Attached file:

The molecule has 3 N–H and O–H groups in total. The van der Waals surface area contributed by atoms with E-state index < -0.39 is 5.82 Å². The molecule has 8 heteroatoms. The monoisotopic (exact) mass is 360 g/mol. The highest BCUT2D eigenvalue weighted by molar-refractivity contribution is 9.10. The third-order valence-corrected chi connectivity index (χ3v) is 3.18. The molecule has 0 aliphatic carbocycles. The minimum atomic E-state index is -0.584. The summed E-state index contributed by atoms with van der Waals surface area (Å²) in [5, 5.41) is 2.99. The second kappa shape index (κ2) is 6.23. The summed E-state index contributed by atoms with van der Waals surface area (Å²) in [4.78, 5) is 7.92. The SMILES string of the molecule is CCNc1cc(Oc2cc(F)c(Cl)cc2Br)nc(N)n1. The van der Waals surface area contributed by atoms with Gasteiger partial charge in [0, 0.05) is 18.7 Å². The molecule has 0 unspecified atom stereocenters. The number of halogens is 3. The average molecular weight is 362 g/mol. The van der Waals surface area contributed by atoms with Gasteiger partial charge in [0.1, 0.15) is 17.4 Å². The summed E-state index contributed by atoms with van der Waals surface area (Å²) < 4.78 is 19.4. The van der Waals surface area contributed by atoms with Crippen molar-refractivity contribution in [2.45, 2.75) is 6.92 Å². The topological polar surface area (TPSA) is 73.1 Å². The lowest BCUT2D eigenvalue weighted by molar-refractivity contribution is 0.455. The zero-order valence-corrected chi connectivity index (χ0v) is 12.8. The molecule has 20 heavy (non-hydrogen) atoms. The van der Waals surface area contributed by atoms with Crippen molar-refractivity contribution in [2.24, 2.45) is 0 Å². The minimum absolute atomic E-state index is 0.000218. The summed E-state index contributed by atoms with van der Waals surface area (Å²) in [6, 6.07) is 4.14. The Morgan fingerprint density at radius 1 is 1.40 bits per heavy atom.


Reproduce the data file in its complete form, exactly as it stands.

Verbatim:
The molecule has 3 N–H and O–H groups in total. The van der Waals surface area contributed by atoms with E-state index < -0.39 is 5.82 Å². The molecule has 8 heteroatoms. The monoisotopic (exact) mass is 360 g/mol. The highest BCUT2D eigenvalue weighted by molar-refractivity contribution is 9.10. The third-order valence-corrected chi connectivity index (χ3v) is 3.18. The molecule has 0 aliphatic carbocycles. The minimum atomic E-state index is -0.584. The summed E-state index contributed by atoms with van der Waals surface area (Å²) in [5, 5.41) is 2.99. The second kappa shape index (κ2) is 6.23. The summed E-state index contributed by atoms with van der Waals surface area (Å²) in [4.78, 5) is 7.92. The SMILES string of the molecule is CCNc1cc(Oc2cc(F)c(Cl)cc2Br)nc(N)n1. The van der Waals surface area contributed by atoms with Gasteiger partial charge in [0, 0.05) is 18.7 Å². The molecule has 0 unspecified atom stereocenters. The number of halogens is 3. The average molecular weight is 362 g/mol. The van der Waals surface area contributed by atoms with Gasteiger partial charge in [0.1, 0.15) is 17.4 Å². The summed E-state index contributed by atoms with van der Waals surface area (Å²) < 4.78 is 19.4. The van der Waals surface area contributed by atoms with Crippen molar-refractivity contribution in [2.45, 2.75) is 6.92 Å². The topological polar surface area (TPSA) is 73.1 Å². The lowest BCUT2D eigenvalue weighted by molar-refractivity contribution is 0.455. The zero-order valence-corrected chi connectivity index (χ0v) is 12.8. The molecule has 20 heavy (non-hydrogen) atoms. The van der Waals surface area contributed by atoms with Crippen molar-refractivity contribution in [2.24, 2.45) is 0 Å². The minimum absolute atomic E-state index is 0.000218. The summed E-state index contributed by atoms with van der Waals surface area (Å²) in [6, 6.07) is 4.14. The Morgan fingerprint density at radius 1 is 1.40 bits per heavy atom.